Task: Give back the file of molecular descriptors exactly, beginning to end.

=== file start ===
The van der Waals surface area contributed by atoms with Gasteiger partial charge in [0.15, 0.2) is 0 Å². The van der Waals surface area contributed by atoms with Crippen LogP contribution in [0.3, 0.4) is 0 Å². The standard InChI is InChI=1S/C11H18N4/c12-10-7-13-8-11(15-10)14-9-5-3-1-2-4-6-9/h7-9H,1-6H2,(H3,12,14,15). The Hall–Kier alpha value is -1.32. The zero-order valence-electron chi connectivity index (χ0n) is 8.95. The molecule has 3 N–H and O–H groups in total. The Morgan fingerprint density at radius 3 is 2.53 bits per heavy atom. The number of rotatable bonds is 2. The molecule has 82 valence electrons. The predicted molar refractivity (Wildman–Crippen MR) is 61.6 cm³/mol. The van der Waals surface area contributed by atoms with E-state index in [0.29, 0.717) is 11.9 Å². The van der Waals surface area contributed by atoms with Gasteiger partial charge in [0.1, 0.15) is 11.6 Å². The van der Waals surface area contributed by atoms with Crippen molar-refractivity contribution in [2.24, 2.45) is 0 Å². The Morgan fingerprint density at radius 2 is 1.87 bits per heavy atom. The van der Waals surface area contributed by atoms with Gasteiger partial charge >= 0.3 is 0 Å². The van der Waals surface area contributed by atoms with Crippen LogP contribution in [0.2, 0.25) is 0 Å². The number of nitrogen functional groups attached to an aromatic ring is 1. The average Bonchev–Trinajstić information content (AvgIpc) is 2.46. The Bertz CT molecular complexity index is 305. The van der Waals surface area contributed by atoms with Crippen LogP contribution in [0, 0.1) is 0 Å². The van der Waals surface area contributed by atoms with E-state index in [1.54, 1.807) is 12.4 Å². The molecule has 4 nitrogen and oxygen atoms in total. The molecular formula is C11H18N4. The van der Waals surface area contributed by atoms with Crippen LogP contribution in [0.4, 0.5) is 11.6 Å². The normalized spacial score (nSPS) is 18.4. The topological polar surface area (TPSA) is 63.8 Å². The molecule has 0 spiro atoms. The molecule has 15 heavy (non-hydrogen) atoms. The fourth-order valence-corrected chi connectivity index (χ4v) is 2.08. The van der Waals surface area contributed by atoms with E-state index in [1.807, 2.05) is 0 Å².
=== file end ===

The van der Waals surface area contributed by atoms with Gasteiger partial charge in [0.15, 0.2) is 0 Å². The van der Waals surface area contributed by atoms with Crippen LogP contribution in [0.3, 0.4) is 0 Å². The standard InChI is InChI=1S/C11H18N4/c12-10-7-13-8-11(15-10)14-9-5-3-1-2-4-6-9/h7-9H,1-6H2,(H3,12,14,15). The Hall–Kier alpha value is -1.32. The zero-order valence-electron chi connectivity index (χ0n) is 8.95. The molecule has 3 N–H and O–H groups in total. The Morgan fingerprint density at radius 3 is 2.53 bits per heavy atom. The number of rotatable bonds is 2. The molecule has 82 valence electrons. The predicted molar refractivity (Wildman–Crippen MR) is 61.6 cm³/mol. The van der Waals surface area contributed by atoms with E-state index in [0.29, 0.717) is 11.9 Å². The van der Waals surface area contributed by atoms with Gasteiger partial charge in [0.1, 0.15) is 11.6 Å². The van der Waals surface area contributed by atoms with Crippen molar-refractivity contribution in [2.24, 2.45) is 0 Å². The Morgan fingerprint density at radius 2 is 1.87 bits per heavy atom. The van der Waals surface area contributed by atoms with Gasteiger partial charge >= 0.3 is 0 Å². The van der Waals surface area contributed by atoms with Crippen LogP contribution in [0.2, 0.25) is 0 Å². The number of nitrogen functional groups attached to an aromatic ring is 1. The average Bonchev–Trinajstić information content (AvgIpc) is 2.46. The Bertz CT molecular complexity index is 305. The van der Waals surface area contributed by atoms with Crippen LogP contribution in [0, 0.1) is 0 Å². The van der Waals surface area contributed by atoms with E-state index in [1.54, 1.807) is 12.4 Å². The molecule has 4 nitrogen and oxygen atoms in total. The molecular formula is C11H18N4. The van der Waals surface area contributed by atoms with Crippen LogP contribution in [0.4, 0.5) is 11.6 Å². The normalized spacial score (nSPS) is 18.4. The topological polar surface area (TPSA) is 63.8 Å². The molecule has 0 spiro atoms. The molecule has 15 heavy (non-hydrogen) atoms. The fourth-order valence-corrected chi connectivity index (χ4v) is 2.08. The van der Waals surface area contributed by atoms with E-state index in [1.807, 2.05) is 0 Å².